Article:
Improving passenger comfort and safety was behind MARTA's recent decision to install dFuzion Inc.'s rMetrix ultraportable ride performance assessment system to monitor ride quality on the agency's commuter-rail lines. The sensor-based technology is designed to monitor, measure and report acceleration data in real time.
"The acceleration data can tell you whether or not the ride is smooth for the passengers' comfort," says dFuzion President Treasa Parakkat. "From the hidden data behind the accelerometer, you can figure out if there is a problem with the tracks or with the vehicle."
The rMetrix system geo-synchronizes the data to determine where an irregularity in the ride is occurring, then transmits the data to an Internet cloud where the information is analyzed. MARTA inspectors will use the analysis to diagnose problems on the track and/or vehicle, and recommend maintenance solutions.
"Sometimes transit agencies have problems with passenger comfort, where passengers report feeling nauseous because of the way the train is moving but they can’t pinpoint it," Parakkat says. "So, systems like this can help transit agencies pinpoint where [on the route] the problem is occurring. They also help determine if the problems are increasing or decreasing based on the agencies' maintenance activity."
Data collected from ride-quality monitoring also can be used to head off potential safety problems. To that end, Amtrak uses hot-box detectors and wheel impact load detectors that monitor wheel temperature to identify overheating situations that could lead to service disruptions. The data collected is used to determine when maintenance is required, says, Amtrak's senior vice president of business relations in information technology.
"Amtrak, like other railroads, is realizing the value of the Internet of Things and digital and analytics capabilities, and how those capabilities can drive efficiencies in our operations," says Ijam. "We do have current capabilities in the environment that would be considered IoT, but we will continue to invest in capabilities in the future that will connect the information we get from the IoT to the analytics that will help drive real-time decision-making."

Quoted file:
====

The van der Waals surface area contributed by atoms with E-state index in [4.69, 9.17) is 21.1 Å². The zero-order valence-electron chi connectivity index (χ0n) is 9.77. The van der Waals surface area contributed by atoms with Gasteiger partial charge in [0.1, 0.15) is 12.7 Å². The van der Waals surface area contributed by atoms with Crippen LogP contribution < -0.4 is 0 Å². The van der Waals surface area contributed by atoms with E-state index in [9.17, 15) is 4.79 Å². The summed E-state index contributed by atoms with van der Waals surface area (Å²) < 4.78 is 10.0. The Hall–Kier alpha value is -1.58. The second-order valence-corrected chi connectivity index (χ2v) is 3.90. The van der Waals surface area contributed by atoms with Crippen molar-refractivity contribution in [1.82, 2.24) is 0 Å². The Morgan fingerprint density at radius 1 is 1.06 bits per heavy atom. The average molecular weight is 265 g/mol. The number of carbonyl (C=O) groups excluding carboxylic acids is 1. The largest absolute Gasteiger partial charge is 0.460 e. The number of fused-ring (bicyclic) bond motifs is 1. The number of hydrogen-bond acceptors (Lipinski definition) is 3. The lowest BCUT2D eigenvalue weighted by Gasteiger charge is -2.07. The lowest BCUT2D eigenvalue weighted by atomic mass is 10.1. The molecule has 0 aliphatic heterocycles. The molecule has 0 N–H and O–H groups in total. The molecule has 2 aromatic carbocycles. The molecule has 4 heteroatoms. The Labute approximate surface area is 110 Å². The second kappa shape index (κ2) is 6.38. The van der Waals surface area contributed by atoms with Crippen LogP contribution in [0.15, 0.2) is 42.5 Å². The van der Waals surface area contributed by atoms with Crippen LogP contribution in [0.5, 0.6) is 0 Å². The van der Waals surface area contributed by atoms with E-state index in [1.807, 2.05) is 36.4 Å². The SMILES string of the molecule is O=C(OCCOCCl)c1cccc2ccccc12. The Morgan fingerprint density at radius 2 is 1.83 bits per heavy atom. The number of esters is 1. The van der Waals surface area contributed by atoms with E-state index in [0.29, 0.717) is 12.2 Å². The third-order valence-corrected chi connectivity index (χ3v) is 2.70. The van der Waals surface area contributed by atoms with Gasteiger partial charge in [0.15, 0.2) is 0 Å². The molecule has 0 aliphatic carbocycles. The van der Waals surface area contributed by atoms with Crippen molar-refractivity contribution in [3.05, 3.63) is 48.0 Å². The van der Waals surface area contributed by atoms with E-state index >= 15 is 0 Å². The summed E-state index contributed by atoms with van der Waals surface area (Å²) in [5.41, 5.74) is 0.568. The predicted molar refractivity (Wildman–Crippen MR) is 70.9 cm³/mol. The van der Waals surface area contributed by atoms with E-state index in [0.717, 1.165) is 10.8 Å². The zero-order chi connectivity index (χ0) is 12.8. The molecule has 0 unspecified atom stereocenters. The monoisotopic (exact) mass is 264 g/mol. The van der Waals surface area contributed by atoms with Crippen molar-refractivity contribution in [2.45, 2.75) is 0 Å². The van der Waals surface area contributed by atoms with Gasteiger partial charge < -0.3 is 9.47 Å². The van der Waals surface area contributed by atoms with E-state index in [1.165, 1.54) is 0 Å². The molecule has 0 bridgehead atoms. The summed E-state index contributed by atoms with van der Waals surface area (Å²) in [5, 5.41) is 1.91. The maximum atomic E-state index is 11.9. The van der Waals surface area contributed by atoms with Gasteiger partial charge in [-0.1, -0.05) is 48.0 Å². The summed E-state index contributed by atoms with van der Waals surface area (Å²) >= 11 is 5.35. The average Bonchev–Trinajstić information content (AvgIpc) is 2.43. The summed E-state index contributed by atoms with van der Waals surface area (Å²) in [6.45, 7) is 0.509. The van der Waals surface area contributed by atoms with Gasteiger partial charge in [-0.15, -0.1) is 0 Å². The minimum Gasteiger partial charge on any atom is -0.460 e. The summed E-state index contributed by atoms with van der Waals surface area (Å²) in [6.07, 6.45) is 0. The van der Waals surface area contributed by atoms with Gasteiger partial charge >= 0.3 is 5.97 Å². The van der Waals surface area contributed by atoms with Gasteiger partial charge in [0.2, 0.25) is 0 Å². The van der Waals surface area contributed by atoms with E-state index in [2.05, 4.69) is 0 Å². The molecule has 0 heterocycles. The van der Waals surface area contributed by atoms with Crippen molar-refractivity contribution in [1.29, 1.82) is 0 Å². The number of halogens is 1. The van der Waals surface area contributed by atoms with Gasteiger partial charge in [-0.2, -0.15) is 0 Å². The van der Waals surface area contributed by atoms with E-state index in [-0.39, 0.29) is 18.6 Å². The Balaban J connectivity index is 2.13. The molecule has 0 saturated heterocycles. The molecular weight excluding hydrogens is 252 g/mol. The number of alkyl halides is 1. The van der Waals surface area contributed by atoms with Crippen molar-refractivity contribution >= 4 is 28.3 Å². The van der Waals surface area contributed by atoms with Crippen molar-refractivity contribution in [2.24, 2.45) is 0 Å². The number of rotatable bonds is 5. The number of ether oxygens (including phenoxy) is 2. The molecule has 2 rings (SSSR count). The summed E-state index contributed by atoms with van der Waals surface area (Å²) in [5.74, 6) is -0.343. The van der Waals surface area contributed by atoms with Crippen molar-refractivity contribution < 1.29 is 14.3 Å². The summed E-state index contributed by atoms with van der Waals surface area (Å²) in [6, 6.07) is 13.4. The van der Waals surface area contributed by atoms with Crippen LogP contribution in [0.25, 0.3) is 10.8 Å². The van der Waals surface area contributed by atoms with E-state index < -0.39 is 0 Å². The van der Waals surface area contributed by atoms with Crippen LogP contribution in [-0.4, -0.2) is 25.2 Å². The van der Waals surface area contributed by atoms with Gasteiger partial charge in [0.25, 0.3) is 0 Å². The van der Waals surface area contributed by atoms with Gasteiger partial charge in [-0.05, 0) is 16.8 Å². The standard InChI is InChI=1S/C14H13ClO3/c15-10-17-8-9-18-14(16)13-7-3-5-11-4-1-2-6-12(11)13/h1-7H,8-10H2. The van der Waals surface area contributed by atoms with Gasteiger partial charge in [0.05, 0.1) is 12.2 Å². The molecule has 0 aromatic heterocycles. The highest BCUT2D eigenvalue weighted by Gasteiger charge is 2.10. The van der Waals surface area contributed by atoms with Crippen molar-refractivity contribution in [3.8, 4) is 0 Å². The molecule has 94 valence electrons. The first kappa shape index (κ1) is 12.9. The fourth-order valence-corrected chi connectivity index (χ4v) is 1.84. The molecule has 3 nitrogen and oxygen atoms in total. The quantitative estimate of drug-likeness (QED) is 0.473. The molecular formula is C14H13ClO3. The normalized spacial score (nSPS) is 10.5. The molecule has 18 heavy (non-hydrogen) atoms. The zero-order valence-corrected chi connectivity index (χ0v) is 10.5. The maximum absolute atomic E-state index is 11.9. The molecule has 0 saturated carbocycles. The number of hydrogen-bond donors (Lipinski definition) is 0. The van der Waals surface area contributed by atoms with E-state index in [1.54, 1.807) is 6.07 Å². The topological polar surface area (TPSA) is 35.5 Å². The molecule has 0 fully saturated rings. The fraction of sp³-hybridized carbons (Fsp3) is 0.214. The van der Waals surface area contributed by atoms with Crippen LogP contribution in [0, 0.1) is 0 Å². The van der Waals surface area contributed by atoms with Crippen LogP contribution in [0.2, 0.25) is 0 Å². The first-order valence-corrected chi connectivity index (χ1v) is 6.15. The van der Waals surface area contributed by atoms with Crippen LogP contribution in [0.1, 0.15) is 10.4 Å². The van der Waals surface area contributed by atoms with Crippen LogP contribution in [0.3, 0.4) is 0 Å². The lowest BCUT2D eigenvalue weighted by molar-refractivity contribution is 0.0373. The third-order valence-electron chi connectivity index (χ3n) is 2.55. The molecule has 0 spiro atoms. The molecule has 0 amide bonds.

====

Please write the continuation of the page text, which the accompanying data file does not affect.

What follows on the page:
Another example of Amtrak applying IoT principles is its use of communications data derived from locomotive digital video recorders installed on trains operating in the Northeast Corridor.
Data gathered by the TCD/LDVR system not only reports safety-related events that occur on a train, it also can be used as a fuel-monitoring and fuel-cost optimizer that sends alerts on low-fuel conditions. The geo-fencing and satellite communication positioning technology in the system can communicate where the low-cost and high-cost refueling stops are located on the train's route, Ijam says.
"That information gets fed into operations to determine when is the right time to refuel the train," which helps Amtrak better manage fuel costs, she adds.
Amtrak's Ijam and Accenture’s Wilson say the future of IoT in passenger rail lies in railroad execs using data analytics to make better business decisions.
"As systems become more interconnected to [data-collecting] sensors, activities and devices, there will be greater accuracy of data," says Wilson. "You will begin to see a lot more of the analytics being used to power decisions such as how to manage congestion in cities, how to predictively tackle maintenance, and even how to maintain existing and attract new customers."
Wilson notes some transit agencies are starting to follow the retail industry’s lead by using Big Data to build customer loyalty to their brand. An example is Toronto's GO Transit, which offers a customer-loyalty fare discount program as part of a new fare management system.
"What we're seeing with this revolution is that the Internet of Things is really giving transit agencies more tools to go after issues such as maintaining a state of good repair, improving fare collection, attracting better customers and even empowering workers to do their jobs more efficiently," Wilson says. "And now the analytics are starting to kick in, which will produce more value for agencies in the future."